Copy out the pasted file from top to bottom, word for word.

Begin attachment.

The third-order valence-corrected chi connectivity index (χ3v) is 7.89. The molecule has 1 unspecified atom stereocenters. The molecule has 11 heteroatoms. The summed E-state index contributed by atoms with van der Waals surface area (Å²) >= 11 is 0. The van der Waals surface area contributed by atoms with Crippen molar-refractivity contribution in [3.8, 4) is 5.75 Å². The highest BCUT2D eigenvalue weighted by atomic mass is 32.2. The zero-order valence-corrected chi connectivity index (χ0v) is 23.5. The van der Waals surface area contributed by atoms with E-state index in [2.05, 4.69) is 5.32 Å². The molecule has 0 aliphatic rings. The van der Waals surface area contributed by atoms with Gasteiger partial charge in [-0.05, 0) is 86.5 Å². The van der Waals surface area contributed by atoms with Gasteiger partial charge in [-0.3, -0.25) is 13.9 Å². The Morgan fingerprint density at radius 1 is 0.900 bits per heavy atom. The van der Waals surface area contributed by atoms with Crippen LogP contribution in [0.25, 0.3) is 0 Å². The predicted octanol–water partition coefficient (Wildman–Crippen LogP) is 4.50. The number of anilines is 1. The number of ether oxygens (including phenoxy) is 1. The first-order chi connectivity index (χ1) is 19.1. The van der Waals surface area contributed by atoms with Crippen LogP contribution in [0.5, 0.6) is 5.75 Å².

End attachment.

The third-order valence-corrected chi connectivity index (χ3v) is 7.89. The molecule has 1 unspecified atom stereocenters. The molecule has 11 heteroatoms. The summed E-state index contributed by atoms with van der Waals surface area (Å²) >= 11 is 0. The van der Waals surface area contributed by atoms with Crippen molar-refractivity contribution in [3.8, 4) is 5.75 Å². The highest BCUT2D eigenvalue weighted by atomic mass is 32.2. The zero-order valence-corrected chi connectivity index (χ0v) is 23.5. The van der Waals surface area contributed by atoms with E-state index in [2.05, 4.69) is 5.32 Å². The molecule has 0 aliphatic rings. The van der Waals surface area contributed by atoms with Gasteiger partial charge in [-0.05, 0) is 86.5 Å². The van der Waals surface area contributed by atoms with Gasteiger partial charge in [-0.3, -0.25) is 13.9 Å². The Morgan fingerprint density at radius 1 is 0.900 bits per heavy atom. The van der Waals surface area contributed by atoms with Crippen LogP contribution in [0.25, 0.3) is 0 Å². The predicted octanol–water partition coefficient (Wildman–Crippen LogP) is 4.50. The number of anilines is 1. The number of ether oxygens (including phenoxy) is 1. The first-order chi connectivity index (χ1) is 19.1. The van der Waals surface area contributed by atoms with Crippen LogP contribution in [0.5, 0.6) is 5.75 Å².